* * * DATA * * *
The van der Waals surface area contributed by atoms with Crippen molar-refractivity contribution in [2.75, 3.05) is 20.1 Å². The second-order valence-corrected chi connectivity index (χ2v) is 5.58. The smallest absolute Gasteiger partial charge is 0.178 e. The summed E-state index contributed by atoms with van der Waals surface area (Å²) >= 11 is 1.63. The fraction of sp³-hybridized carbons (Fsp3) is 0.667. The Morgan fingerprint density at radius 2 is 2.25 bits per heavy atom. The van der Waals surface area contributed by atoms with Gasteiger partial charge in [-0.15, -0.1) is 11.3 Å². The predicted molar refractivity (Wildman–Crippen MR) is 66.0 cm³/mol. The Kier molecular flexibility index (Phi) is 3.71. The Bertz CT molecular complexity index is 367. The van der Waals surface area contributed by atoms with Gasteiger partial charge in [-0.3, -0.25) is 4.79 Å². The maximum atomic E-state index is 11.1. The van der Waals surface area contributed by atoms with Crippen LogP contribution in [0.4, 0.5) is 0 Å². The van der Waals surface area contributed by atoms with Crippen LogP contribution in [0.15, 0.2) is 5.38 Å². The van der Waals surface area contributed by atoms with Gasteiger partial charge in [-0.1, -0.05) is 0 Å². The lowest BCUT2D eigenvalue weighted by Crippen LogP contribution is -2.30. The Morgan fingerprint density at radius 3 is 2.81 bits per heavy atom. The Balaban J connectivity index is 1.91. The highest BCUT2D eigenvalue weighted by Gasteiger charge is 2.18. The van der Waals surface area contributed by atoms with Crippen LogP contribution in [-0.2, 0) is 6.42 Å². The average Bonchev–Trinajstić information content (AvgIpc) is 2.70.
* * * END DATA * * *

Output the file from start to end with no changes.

The van der Waals surface area contributed by atoms with Crippen molar-refractivity contribution in [2.75, 3.05) is 20.1 Å². The second-order valence-corrected chi connectivity index (χ2v) is 5.58. The smallest absolute Gasteiger partial charge is 0.178 e. The summed E-state index contributed by atoms with van der Waals surface area (Å²) >= 11 is 1.63. The fraction of sp³-hybridized carbons (Fsp3) is 0.667. The Morgan fingerprint density at radius 2 is 2.25 bits per heavy atom. The van der Waals surface area contributed by atoms with Gasteiger partial charge in [-0.15, -0.1) is 11.3 Å². The predicted molar refractivity (Wildman–Crippen MR) is 66.0 cm³/mol. The Kier molecular flexibility index (Phi) is 3.71. The Bertz CT molecular complexity index is 367. The van der Waals surface area contributed by atoms with Gasteiger partial charge in [-0.3, -0.25) is 4.79 Å². The maximum atomic E-state index is 11.1. The van der Waals surface area contributed by atoms with Crippen LogP contribution in [0.4, 0.5) is 0 Å². The van der Waals surface area contributed by atoms with Crippen LogP contribution in [0.15, 0.2) is 5.38 Å². The van der Waals surface area contributed by atoms with Gasteiger partial charge in [-0.1, -0.05) is 0 Å². The lowest BCUT2D eigenvalue weighted by Crippen LogP contribution is -2.30. The Morgan fingerprint density at radius 3 is 2.81 bits per heavy atom. The Balaban J connectivity index is 1.91. The highest BCUT2D eigenvalue weighted by Gasteiger charge is 2.18. The van der Waals surface area contributed by atoms with Crippen LogP contribution in [-0.2, 0) is 6.42 Å². The average Bonchev–Trinajstić information content (AvgIpc) is 2.70.